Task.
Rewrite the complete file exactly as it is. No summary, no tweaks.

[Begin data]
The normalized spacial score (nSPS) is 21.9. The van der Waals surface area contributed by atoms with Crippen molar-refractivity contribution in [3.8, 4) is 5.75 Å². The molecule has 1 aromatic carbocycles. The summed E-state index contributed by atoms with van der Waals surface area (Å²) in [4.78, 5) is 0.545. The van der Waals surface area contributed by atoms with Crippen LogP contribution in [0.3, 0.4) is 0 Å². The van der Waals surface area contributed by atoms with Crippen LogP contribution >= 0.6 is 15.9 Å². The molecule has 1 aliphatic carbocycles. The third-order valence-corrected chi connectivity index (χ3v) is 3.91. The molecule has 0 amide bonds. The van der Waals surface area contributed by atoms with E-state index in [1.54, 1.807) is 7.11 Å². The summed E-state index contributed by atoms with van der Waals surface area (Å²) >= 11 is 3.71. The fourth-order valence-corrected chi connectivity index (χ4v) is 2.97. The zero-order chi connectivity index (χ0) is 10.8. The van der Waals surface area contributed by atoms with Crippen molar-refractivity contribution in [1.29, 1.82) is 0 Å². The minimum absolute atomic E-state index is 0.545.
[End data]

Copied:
The normalized spacial score (nSPS) is 21.9. The van der Waals surface area contributed by atoms with Crippen molar-refractivity contribution in [3.8, 4) is 5.75 Å². The molecule has 1 aromatic carbocycles. The summed E-state index contributed by atoms with van der Waals surface area (Å²) in [4.78, 5) is 0.545. The van der Waals surface area contributed by atoms with Crippen LogP contribution in [0.3, 0.4) is 0 Å². The van der Waals surface area contributed by atoms with Crippen LogP contribution >= 0.6 is 15.9 Å². The molecule has 1 aliphatic carbocycles. The third-order valence-corrected chi connectivity index (χ3v) is 3.91. The molecule has 0 amide bonds. The van der Waals surface area contributed by atoms with E-state index in [1.54, 1.807) is 7.11 Å². The summed E-state index contributed by atoms with van der Waals surface area (Å²) >= 11 is 3.71. The fourth-order valence-corrected chi connectivity index (χ4v) is 2.97. The zero-order chi connectivity index (χ0) is 10.8. The van der Waals surface area contributed by atoms with Crippen molar-refractivity contribution in [1.29, 1.82) is 0 Å². The minimum absolute atomic E-state index is 0.545.